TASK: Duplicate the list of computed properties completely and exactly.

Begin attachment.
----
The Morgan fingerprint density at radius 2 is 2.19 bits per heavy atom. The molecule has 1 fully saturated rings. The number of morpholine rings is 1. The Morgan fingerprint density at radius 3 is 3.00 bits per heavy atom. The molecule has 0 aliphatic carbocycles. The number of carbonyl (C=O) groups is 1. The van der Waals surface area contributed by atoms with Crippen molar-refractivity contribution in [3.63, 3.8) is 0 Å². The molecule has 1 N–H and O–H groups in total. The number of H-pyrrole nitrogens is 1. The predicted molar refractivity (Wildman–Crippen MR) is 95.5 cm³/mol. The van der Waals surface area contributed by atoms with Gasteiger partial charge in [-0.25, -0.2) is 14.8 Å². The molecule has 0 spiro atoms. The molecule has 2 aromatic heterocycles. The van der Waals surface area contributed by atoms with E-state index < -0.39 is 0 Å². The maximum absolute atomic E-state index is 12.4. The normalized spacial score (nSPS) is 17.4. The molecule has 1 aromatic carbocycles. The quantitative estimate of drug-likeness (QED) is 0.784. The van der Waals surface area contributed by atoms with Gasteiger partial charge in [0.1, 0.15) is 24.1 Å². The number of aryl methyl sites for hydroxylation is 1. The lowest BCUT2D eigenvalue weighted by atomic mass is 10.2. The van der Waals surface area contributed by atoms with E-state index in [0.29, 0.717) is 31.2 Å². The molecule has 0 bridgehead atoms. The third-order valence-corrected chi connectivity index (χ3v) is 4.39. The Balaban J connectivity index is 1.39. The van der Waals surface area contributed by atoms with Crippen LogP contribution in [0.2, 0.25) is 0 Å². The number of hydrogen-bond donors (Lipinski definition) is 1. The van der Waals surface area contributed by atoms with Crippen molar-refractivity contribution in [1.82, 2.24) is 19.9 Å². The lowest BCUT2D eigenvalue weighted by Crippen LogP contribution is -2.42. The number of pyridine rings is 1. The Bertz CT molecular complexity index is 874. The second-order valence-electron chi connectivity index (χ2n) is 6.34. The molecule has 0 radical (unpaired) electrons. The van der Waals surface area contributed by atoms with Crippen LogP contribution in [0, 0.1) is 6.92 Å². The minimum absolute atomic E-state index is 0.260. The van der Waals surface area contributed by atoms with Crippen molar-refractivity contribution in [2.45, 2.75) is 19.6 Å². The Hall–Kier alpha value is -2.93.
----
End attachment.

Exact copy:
The Morgan fingerprint density at radius 2 is 2.19 bits per heavy atom. The molecule has 1 fully saturated rings. The number of morpholine rings is 1. The Morgan fingerprint density at radius 3 is 3.00 bits per heavy atom. The molecule has 0 aliphatic carbocycles. The number of carbonyl (C=O) groups is 1. The van der Waals surface area contributed by atoms with Crippen molar-refractivity contribution in [3.63, 3.8) is 0 Å². The molecule has 1 N–H and O–H groups in total. The number of H-pyrrole nitrogens is 1. The predicted molar refractivity (Wildman–Crippen MR) is 95.5 cm³/mol. The van der Waals surface area contributed by atoms with Gasteiger partial charge in [-0.25, -0.2) is 14.8 Å². The molecule has 0 spiro atoms. The molecule has 2 aromatic heterocycles. The van der Waals surface area contributed by atoms with E-state index < -0.39 is 0 Å². The maximum absolute atomic E-state index is 12.4. The normalized spacial score (nSPS) is 17.4. The molecule has 1 aromatic carbocycles. The quantitative estimate of drug-likeness (QED) is 0.784. The van der Waals surface area contributed by atoms with Gasteiger partial charge in [0.1, 0.15) is 24.1 Å². The number of aryl methyl sites for hydroxylation is 1. The lowest BCUT2D eigenvalue weighted by atomic mass is 10.2. The van der Waals surface area contributed by atoms with E-state index in [0.29, 0.717) is 31.2 Å². The molecule has 0 bridgehead atoms. The third-order valence-corrected chi connectivity index (χ3v) is 4.39. The Balaban J connectivity index is 1.39. The van der Waals surface area contributed by atoms with Crippen LogP contribution in [0.2, 0.25) is 0 Å². The number of hydrogen-bond donors (Lipinski definition) is 1. The van der Waals surface area contributed by atoms with Crippen molar-refractivity contribution in [1.82, 2.24) is 19.9 Å². The lowest BCUT2D eigenvalue weighted by Crippen LogP contribution is -2.42. The number of pyridine rings is 1. The Bertz CT molecular complexity index is 874. The second-order valence-electron chi connectivity index (χ2n) is 6.34. The molecule has 0 radical (unpaired) electrons. The van der Waals surface area contributed by atoms with Crippen LogP contribution in [0, 0.1) is 6.92 Å². The minimum absolute atomic E-state index is 0.260. The van der Waals surface area contributed by atoms with Crippen molar-refractivity contribution in [2.45, 2.75) is 19.6 Å². The Hall–Kier alpha value is -2.93.